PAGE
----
Link to post
Share on other sites
The type of tackling doesn't mean he will tackle quicker at all though, just how agressive the tackle is. So the current description is fine. Hard tackling means they will attempt a tackle even if there is only 10% chance of winning it. Easy is like when a player is certain they will win the challenge.

You seem to contradict yourself. First you say that tackling is how aggressive the tackle will be. This means that in a particular situation, it doesnt matter what the tackling setting is, a player will go for the tackle. However, with hard tackling, he will go in more aggressively. Probably more physical contact, more chance of injury, more chance of yellow card. With easy tackling, a player would go in less physically. Less chance of winning the ball, but also less chance of injuries or cards.

However, then you say that with hard tackling, a player will go in even if there's just a 10% chance of winning the ball. With easy tackling, he would only tackle when he's certain to win it. This means that in a particular situtation, the tackling setting does determine whether the player will go in. This is exactly what I was saying as well. Hard tackling means going for it, even if the chance isnt big of winning. Its the aggressiveness of the player himself which in this case would determine just how hard/physical the tackle will be. This also means you'll have a higher number of attempted tackles. Thats my point. Because with easy tackling, you'll have fewer tackles (which is why 'rarely' would be a better description), therefore your opponent will have an easier time on the ball, as they will be challenged less often.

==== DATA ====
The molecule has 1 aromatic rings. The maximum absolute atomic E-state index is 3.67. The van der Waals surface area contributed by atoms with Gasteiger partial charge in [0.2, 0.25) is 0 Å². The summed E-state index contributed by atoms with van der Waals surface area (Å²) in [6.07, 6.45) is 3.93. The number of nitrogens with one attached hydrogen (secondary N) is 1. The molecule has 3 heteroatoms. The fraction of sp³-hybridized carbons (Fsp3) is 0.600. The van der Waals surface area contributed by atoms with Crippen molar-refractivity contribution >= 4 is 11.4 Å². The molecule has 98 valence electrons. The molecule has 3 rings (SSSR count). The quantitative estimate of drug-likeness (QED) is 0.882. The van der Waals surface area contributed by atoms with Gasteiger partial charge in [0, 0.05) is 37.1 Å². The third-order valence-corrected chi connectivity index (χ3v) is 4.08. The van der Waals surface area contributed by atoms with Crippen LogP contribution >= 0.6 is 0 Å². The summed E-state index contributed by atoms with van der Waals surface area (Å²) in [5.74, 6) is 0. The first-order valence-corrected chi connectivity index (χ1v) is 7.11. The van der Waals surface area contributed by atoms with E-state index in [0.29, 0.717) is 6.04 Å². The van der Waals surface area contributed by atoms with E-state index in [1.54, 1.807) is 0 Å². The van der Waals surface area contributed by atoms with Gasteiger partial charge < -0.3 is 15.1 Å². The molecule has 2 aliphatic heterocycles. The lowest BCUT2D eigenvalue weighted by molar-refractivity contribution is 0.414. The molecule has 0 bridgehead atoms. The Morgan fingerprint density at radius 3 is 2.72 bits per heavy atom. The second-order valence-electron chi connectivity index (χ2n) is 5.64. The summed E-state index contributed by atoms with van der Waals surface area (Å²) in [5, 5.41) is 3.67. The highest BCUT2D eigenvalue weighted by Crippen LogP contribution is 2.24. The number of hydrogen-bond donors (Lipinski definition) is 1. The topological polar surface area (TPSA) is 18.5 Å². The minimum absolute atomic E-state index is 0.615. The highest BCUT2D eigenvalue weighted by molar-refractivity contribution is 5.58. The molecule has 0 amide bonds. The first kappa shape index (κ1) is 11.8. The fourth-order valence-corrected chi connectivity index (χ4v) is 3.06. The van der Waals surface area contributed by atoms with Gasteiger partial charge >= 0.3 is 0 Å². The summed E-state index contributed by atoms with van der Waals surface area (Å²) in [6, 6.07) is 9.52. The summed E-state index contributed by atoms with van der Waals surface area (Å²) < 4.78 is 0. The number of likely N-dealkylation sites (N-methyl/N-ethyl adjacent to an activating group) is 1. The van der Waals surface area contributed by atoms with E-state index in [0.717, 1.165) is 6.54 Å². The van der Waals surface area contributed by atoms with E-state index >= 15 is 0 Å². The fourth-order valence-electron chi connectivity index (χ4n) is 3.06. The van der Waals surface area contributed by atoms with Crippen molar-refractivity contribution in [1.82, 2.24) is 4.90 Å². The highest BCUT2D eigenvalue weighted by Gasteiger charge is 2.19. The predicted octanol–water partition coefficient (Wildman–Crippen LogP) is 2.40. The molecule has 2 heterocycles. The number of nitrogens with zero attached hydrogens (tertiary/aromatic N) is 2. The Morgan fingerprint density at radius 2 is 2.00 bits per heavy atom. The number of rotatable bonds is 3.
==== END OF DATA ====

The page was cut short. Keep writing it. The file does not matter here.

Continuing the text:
You do agree that there's a difference between how often a player goes for a tackle, and how hard/physical he will go in for the tackle? Which of the two, in your opinion, is what the tackling setting does?

Share this post


Link to post
Share on other sites
You seem to contradict yourself. First you say that tackling is how aggressive the tackle will be. This means that in a particular situation, it doesnt matter what the tackling setting is, a player will go for the tackle. However, with hard tackling, he will go in more aggressively. Probably more physical contact, more chance of injury, more chance of yellow card. With easy tackling, a player would go in less physically. Less chance of winning the ball, but also less chance of injuries or cards.

Yes thats true.